The evergreen curriculum explores collections of bible stories and or a passage in a common theme with “open and inclusive language, diverse imagery, and progressive theology.” This children’s ministry curriculum has 36 units that span four years and explore different Christian practices such as “Welcome All,” “Pray,” and “Do Justice.” Each unit contains 4 – 6 lessons about the procedure, with scriptures to illuminate it, activity options, coloring pages, and micro-practices that can be transformed into life-long habits for a lifetime of faith.
Create a System for Organizing Supplies
When choosing a children’s ministry curriculum, choosing one that is organized is essential. It will help ensure that supplies are where they need to be and easy for volunteers to find. A few simple tricks can make this process much more manageable. For example, consider using a labeler to organize and group items together. It will help volunteers quickly locate what they need and make the room more inviting and welcoming for kids to volunteer in.
Another thing to keep in mind is a reward system. If your church uses rewards for positive behaviors, creating a system that works for your specific children and their families is vital. It is indispensable to avoid single-outing any child, so reward systems should be designed to celebrate the entire class rather than just the students. For example, if your kids are working towards a pizza party, it is crucial to have a system that allows them to earn their reward every week instead of only some weeks.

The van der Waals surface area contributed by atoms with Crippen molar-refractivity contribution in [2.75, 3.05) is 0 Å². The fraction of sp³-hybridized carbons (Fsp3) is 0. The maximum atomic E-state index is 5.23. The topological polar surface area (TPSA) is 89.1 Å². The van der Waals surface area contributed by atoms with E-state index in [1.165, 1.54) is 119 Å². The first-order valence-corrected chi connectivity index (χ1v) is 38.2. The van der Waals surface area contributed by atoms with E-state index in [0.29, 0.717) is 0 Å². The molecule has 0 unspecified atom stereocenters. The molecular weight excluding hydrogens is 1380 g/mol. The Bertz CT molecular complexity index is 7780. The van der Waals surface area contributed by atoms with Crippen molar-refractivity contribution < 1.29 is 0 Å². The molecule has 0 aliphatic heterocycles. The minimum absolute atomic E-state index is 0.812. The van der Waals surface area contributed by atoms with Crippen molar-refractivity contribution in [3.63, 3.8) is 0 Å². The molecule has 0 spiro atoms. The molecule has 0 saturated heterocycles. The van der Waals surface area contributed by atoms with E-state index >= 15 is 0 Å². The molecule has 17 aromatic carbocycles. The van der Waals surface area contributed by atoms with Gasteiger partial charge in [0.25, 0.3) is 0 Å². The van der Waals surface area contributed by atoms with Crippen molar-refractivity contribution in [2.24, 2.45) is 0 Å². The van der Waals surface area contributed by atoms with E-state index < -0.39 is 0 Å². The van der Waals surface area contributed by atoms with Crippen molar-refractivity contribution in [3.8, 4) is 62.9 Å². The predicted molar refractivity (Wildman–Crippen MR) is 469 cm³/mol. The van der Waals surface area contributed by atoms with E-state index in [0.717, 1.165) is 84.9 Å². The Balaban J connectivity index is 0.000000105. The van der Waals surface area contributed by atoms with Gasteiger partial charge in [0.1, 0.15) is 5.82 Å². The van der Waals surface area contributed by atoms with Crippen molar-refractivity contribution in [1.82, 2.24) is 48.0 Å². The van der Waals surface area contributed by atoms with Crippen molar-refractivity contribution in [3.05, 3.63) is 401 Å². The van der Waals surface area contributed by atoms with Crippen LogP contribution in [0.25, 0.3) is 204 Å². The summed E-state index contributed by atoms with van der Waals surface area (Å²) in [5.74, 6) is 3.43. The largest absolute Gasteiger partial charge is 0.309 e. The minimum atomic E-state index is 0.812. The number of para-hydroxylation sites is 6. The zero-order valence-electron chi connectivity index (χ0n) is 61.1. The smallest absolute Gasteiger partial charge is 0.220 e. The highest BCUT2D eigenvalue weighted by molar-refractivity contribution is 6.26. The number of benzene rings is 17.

Finally, when choosing a curriculum, keep in mind your church facilities. Many small churches have limited space, especially regarding the children’s ministry. Determining what media type is included in your lessons is also a good idea. For example, if you use video, choose a curriculum that only requires a small amount of equipment that may not work with your facilities.
When recruiting children’s ministry volunteers, share a vision of how their work ties into your church’s overall mission. Then, paint a picture of how their work can change a child’s future or a whole family’s. That will make volunteering in children’s ministry more attractive.
Another key is to keep it simple for your volunteers. Refrain from overwhelming them with curriculum requirements and training or over-expect them to have fancy crafts for each lesson. Most importantly, ensure they have what they need to do the job well. It may include a bulletin or pulpit announcement but will likely require a personal invitation. Often, people who wouldn’t respond to an ad in the bulletin will jump in with both feet when asked by someone they know.
A great children’s curriculum will engage kids in the biblical story of salvation while cultivating their lives of faith through prayer and other forms of spiritual formation. It includes weekly lessons that explore lectionary scriptures and immersion in the rhythms of liturgy, along with teaching strategies, conversation questions, activity options, coloring pages, and micro-practices to transform their lives of faith week by week.